Published December 04, 2012
Savvy taxpayers know they need to make some tax moves before each new year to lower their tax bills when they file their returns next year.
In 2012, however, those tax tasks are complicated by the possibility that tax laws will change dramatically if Congress and President Barack Obama don't reach some agreement by year's end.
"What's certain is rates today," says Gregory A. Rosica, tax partner with Ernst & Young in the firm's Tampa, Fla., office. "What's tentatively certain is rates are changing on Jan. 1."
On that date, scheduled changes include higher personal income tax rates, reduced itemized deductions for high-income taxpayers and increased taxes on capital gains and dividend earnings, to name a few.
If the President George W. Bush-era tax cuts do expire as scheduled Jan. 1, 2013, income tax rates will go up across the board. The lowest tax rate will be 15% instead of 10%, and the top tax rate will go from 35% to 39.6%. The rates between those two extremes also will creep up a bit.
Rosica suggests taxpayers can have two year-end tax strategies: one for the current tax situation and the other in case the changes do take effect next year. "Develop a plan, and then pause and wait to see what transpires," he says.
If it looks like tax rates will be higher in 2013, accelerate income into 2012 to take advantage of the current lower rates.
Moving income into 2012 also could help eliminate or ease the new 0.9% Medicare tax that takes effect next year. This added payroll tax is part of the Affordable Care Act, or Obamacare, and applies to total wages (and self-employment income) that exceed $200,000 for individuals and $250,000 for couples filing a joint return.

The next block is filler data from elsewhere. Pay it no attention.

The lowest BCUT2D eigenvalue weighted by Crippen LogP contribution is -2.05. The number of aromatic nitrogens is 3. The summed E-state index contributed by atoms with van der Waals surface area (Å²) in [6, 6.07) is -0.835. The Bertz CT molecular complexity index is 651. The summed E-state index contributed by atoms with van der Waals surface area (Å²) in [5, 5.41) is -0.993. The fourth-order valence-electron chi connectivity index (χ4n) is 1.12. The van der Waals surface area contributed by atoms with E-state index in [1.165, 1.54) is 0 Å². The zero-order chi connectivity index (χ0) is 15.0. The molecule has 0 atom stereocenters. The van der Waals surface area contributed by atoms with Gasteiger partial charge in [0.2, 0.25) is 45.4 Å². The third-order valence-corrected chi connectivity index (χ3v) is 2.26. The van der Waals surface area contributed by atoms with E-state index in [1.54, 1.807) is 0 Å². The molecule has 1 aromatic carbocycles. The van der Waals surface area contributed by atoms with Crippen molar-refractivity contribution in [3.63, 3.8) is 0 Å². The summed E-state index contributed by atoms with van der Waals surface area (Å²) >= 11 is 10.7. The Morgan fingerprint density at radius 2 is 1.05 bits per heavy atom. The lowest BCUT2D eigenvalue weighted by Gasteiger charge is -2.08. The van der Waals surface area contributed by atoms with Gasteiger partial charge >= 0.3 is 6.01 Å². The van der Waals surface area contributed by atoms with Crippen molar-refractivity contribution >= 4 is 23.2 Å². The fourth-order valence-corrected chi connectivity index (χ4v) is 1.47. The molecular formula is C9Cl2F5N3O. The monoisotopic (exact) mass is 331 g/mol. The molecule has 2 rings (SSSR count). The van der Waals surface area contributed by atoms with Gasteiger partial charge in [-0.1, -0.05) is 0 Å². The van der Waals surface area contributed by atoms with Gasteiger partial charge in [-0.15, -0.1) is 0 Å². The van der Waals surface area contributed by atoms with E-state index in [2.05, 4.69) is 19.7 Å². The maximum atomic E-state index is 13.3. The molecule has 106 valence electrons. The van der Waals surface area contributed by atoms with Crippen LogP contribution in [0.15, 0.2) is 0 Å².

The capital gains rate is 15% for most taxpayers and zero percent for taxpayers in the current 10% and 15% tax brackets. On Jan. 1, 2013, those rates are scheduled to increase to 20% and 10%, respectively.
By taking gains in 2012, taxpayers will avoid the potentially higher tax rates.
Those with higher incomes also will avoid another health care-related Medicare tax that takes effect next year. An additional 3.8% Medicare tax on net investment income will apply to single filers making more than $200,000 and married joint filers with combined incomes of more than $250,000.
These higher-income taxpayers could see the capital gains tax go from the existing 15% to 23.8% in 2013.
Investors also might want to look into reallocating their portfolios so that they don't own as many dividend-paying stocks. Right now, the tax on qualified dividends is the same as capital gains, 15%. On Jan. 1, 2013, dividends could be taxed at ordinary income tax rates.
So, a top investment earner next year could face a 43.4% tax on dividends: 39.6% maximum income tax rate plus the 3.8% health care surtax.
One easy way to reduce capital gains taxes regardless of rate is to sell assets that have lost value and then use those losses to offset gains.
But if the capital gains tax rate goes up in 2013, you might want to hold off on selling those losers this year. You can use them to reduce next year's higher-taxed gains.
"If this year's losses are less than the gains they would be offsetting, it might be wiser to hold them for an increasing tax rate environment," says Rosica.
Losses in excess of your gains also are useful at tax time.